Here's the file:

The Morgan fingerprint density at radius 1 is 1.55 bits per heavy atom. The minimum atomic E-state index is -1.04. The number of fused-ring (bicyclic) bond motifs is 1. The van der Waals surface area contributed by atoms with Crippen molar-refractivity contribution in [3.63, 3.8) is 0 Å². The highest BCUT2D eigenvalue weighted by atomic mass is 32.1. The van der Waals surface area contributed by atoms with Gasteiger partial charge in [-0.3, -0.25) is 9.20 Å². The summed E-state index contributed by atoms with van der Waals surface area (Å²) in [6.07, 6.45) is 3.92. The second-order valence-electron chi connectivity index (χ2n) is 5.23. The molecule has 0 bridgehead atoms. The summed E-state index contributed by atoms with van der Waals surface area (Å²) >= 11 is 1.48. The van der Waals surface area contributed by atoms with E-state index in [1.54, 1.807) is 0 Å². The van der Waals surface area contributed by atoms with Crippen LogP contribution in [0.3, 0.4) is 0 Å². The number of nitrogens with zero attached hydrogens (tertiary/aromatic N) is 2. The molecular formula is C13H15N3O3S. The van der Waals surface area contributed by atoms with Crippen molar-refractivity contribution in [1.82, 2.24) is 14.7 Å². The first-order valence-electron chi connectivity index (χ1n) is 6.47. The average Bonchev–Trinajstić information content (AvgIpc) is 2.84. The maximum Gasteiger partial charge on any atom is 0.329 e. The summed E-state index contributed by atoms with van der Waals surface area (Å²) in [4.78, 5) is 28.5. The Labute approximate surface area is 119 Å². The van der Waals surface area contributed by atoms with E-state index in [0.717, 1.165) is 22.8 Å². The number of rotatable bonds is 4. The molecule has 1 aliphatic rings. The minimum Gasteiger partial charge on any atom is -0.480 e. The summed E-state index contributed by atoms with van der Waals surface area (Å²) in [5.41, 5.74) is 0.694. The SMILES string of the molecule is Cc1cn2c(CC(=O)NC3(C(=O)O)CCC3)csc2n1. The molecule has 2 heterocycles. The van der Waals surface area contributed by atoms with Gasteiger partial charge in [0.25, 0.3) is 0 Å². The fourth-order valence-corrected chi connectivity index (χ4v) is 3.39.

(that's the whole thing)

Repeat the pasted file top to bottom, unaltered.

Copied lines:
The Morgan fingerprint density at radius 1 is 1.55 bits per heavy atom. The minimum atomic E-state index is -1.04. The number of fused-ring (bicyclic) bond motifs is 1. The van der Waals surface area contributed by atoms with Crippen molar-refractivity contribution in [3.63, 3.8) is 0 Å². The highest BCUT2D eigenvalue weighted by atomic mass is 32.1. The van der Waals surface area contributed by atoms with Gasteiger partial charge in [-0.3, -0.25) is 9.20 Å². The summed E-state index contributed by atoms with van der Waals surface area (Å²) in [6.07, 6.45) is 3.92. The second-order valence-electron chi connectivity index (χ2n) is 5.23. The molecule has 0 bridgehead atoms. The summed E-state index contributed by atoms with van der Waals surface area (Å²) >= 11 is 1.48. The van der Waals surface area contributed by atoms with E-state index in [1.54, 1.807) is 0 Å². The van der Waals surface area contributed by atoms with Crippen LogP contribution in [0.3, 0.4) is 0 Å². The number of nitrogens with zero attached hydrogens (tertiary/aromatic N) is 2. The molecular formula is C13H15N3O3S. The van der Waals surface area contributed by atoms with Crippen molar-refractivity contribution in [1.82, 2.24) is 14.7 Å². The first-order valence-electron chi connectivity index (χ1n) is 6.47. The average Bonchev–Trinajstić information content (AvgIpc) is 2.84. The maximum Gasteiger partial charge on any atom is 0.329 e. The summed E-state index contributed by atoms with van der Waals surface area (Å²) in [4.78, 5) is 28.5. The Labute approximate surface area is 119 Å². The van der Waals surface area contributed by atoms with E-state index in [0.717, 1.165) is 22.8 Å². The number of rotatable bonds is 4. The molecule has 1 aliphatic rings. The minimum Gasteiger partial charge on any atom is -0.480 e. The summed E-state index contributed by atoms with van der Waals surface area (Å²) in [5.41, 5.74) is 0.694. The SMILES string of the molecule is Cc1cn2c(CC(=O)NC3(C(=O)O)CCC3)csc2n1. The molecule has 2 heterocycles. The van der Waals surface area contributed by atoms with Gasteiger partial charge in [0.25, 0.3) is 0 Å². The fourth-order valence-corrected chi connectivity index (χ4v) is 3.39.